METHOD

This is a historical study that uses grounded theory procedures to sample and analyze data.17-18 The past cannot be explained, but must rather be understood; thus, the present study is grounded in hermeneutic tradition, which implies the need to describe the past.19 Eight training manuals used during the period in question were the primary sources of information (Table 1). Access to four manuals from the Historical Museum of Nursing was granted by the trustees of the José Llopis Foundation in Alicante, Spain. The other four documents are in the public domain and available on the website of the Official College of Nursing of Madrid (Colegio Oficial de Enfermería de Madrid). These manuals were purposefully sampled according to study objectives. The main inclusion criteria were: written in Spanish; published between 1855 and 1955, and addressed at nurses or other figures historically recognized as being dedicated to the care of sick. In addition, the researchers sought to use manuals that illustrated the material world, technology and health care practices during the period in question. Four of the manuals were illustrated, seven were written by Spanish doctors, and one was written by a French doctor and translated by Spanish doctors (LM7).

Table 1 Information sources 

Code Title Author Year Publication details
CA1 Manual practico de fleboarteriotomia y otras operaciones de cirugía menor Cisneros Avilés Bonifacio/ 1856 Cáceres. Imprenta de don Nicolás María Jiménez
CM2 Manual para el uso del practicante Calvo y Martín José 1866 Madrid. Imprenta Nacional
GV3 Manual del practicante y del interno de Hospital García Velásquez Jerónimo 1901 Madrid. Mariano Nuñez Samper Editor
CB4 Manual del practicante. Anatomía, cirugía menos y obstetricia. Tomo III. Obstetricia Cubells Blasco Arturo 1903 Valencia. Bubul y Morales Editores.
FC5 Manual de la enseñanza de enfermeras Fernández Corredor y Chicote Mariano 1917 Valladolid. Taller Cuesta
GT6 Manual del practicante y de la enfermera II. 4 Ed. García Tornel Lorenzo 1937 Barcelona. Bosch.
LM7 Manual de la enfermera hospitalaria. 12 Ed. Labré Marcel [1937?] Faltan datos.
BC8 Manual teórico practico para practicantes, matronas y enfermeras I y II. 3 Ed. Box María-Cospedal Antonio 1951 Madrid. Instituto Editorial Reus

Three of the manuals (GT6, LM7, BC8) were successively reedited during the period in question, two are part of an official training program for care practitioners (CM2, CB4), and one was part of a course held between 1917 and 1918 by the Red Cross in Valladolid (FC5). Manul BC8, addressed at midwives and nurses, was granted a quality award by the National Academy of Medicine (Academia Nacional de Medicina) in 1944.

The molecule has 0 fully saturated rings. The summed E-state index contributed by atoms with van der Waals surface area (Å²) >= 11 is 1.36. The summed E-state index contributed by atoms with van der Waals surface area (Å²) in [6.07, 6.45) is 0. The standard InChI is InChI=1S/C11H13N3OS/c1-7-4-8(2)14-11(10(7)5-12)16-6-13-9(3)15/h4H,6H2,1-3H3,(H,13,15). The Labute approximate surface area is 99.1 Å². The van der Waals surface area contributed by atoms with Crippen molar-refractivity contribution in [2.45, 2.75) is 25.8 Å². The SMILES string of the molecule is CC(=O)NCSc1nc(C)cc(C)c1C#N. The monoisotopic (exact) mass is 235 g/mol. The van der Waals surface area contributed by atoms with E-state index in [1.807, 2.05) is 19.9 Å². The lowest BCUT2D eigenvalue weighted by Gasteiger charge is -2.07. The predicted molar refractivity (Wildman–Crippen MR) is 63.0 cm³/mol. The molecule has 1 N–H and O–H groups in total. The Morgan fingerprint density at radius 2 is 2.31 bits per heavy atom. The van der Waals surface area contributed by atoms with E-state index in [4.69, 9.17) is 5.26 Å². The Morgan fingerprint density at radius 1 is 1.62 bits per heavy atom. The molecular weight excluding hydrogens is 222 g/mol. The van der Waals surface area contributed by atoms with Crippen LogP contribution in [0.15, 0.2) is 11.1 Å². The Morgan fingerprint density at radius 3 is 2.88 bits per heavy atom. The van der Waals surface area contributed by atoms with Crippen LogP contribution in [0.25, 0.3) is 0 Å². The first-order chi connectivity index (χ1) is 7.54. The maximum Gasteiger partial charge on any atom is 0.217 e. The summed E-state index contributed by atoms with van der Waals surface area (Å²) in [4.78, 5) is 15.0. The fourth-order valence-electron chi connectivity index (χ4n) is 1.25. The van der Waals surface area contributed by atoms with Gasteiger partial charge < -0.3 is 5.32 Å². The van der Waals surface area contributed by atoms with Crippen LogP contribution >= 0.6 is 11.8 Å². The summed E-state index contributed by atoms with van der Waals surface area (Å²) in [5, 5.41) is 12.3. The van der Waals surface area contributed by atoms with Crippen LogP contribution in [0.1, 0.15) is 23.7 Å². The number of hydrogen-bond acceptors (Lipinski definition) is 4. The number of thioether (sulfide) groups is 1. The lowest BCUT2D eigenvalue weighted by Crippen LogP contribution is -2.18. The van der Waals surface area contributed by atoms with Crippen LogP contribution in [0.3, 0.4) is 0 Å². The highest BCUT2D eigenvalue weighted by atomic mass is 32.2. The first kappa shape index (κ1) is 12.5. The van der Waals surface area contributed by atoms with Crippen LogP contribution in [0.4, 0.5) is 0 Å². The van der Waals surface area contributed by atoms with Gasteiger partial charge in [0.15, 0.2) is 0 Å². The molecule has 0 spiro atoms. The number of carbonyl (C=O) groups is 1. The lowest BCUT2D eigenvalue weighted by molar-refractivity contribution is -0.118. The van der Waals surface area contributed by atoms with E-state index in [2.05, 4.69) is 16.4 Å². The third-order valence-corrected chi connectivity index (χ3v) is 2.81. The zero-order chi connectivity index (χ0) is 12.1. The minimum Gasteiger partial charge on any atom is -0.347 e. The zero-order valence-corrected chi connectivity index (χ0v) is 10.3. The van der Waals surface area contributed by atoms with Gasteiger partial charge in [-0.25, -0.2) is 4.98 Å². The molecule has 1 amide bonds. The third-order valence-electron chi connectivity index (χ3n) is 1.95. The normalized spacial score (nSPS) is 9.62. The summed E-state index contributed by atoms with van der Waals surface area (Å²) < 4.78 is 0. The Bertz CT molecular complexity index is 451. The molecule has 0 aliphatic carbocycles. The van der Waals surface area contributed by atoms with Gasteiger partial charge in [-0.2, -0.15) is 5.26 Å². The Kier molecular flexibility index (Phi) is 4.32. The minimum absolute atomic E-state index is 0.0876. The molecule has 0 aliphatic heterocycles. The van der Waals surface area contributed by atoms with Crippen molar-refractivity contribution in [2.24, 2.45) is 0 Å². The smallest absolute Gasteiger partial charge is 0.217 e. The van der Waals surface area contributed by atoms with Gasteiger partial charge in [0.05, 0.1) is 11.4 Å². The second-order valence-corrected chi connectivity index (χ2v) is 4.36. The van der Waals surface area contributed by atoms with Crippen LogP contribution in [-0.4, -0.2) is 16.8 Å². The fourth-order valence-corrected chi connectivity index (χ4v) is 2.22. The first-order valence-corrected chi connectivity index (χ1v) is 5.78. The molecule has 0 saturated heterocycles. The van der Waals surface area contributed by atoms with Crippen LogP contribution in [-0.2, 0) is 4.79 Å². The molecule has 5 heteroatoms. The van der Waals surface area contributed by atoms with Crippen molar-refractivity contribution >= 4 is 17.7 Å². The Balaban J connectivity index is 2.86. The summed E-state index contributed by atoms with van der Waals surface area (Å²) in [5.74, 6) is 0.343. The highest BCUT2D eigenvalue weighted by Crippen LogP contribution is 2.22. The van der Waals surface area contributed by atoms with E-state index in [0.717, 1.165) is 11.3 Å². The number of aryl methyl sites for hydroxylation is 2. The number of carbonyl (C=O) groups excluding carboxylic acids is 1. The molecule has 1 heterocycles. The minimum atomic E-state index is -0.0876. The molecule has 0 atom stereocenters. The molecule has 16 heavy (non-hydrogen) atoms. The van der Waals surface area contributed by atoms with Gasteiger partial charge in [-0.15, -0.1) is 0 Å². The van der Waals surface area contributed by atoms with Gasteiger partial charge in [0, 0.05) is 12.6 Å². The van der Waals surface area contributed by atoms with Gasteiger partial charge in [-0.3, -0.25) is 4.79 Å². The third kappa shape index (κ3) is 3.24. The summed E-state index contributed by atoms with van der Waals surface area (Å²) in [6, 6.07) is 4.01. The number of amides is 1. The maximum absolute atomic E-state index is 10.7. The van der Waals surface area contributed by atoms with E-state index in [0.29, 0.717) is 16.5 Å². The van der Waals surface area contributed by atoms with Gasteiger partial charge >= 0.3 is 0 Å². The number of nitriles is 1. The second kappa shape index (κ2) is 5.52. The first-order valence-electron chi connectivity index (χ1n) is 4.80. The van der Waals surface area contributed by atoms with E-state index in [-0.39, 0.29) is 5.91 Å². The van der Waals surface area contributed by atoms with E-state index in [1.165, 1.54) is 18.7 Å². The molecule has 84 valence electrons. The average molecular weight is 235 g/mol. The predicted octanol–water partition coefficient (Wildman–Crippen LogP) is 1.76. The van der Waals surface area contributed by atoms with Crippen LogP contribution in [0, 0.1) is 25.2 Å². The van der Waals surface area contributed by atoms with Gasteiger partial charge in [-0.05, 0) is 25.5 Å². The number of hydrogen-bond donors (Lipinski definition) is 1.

Data were collected between March 2012 and June 2013 and sampled using discriminate or theoretical sampling.18 A total of 3,043 pages were analyzed, whereby 360 objects and 45 procedures described by the manuals were recorded. The analysis was conducted using historical and qualitative methods, regarding index card and memo writing18,20 resulting in 423 index cards and 150 memos. Analysis was carried out manually and concurrently with data collection in two stages: open coding, and focused coding.18 The data was coded, compared, and conceptualized at increasingly more abstract levels to form categories.15 The elaboration of the analytical memos and the literature review made it possible to move beyond data description to interpretation, while the development of diagrams throughout the study enabled the observation of the relationships between emerging concepts. 21

RESULTS

The analysis of the training manuals revealed that the material world of nursing care was made up of objects "handed down" by the medical profession and by therapeutic instruments improvised by caregivers from mainly household objects to satisfy patients' care needs. Hence, health professionals of that time received from the training manuals the mandate to "inherit" and adapt objects, thus shaping the technological material world of nursing care was shaped. The following paragraphs outline the handing down of medical technology and the adaptation and improvisation of instruments in the material world of nursing care during the period in question.

The handing down of medical technology

The material world of health care during the period in question was composed of objects exclusively used by doctors, such as soft urinary catheters, thermometers and sphygmomanometers, that later began to be used by caregivers.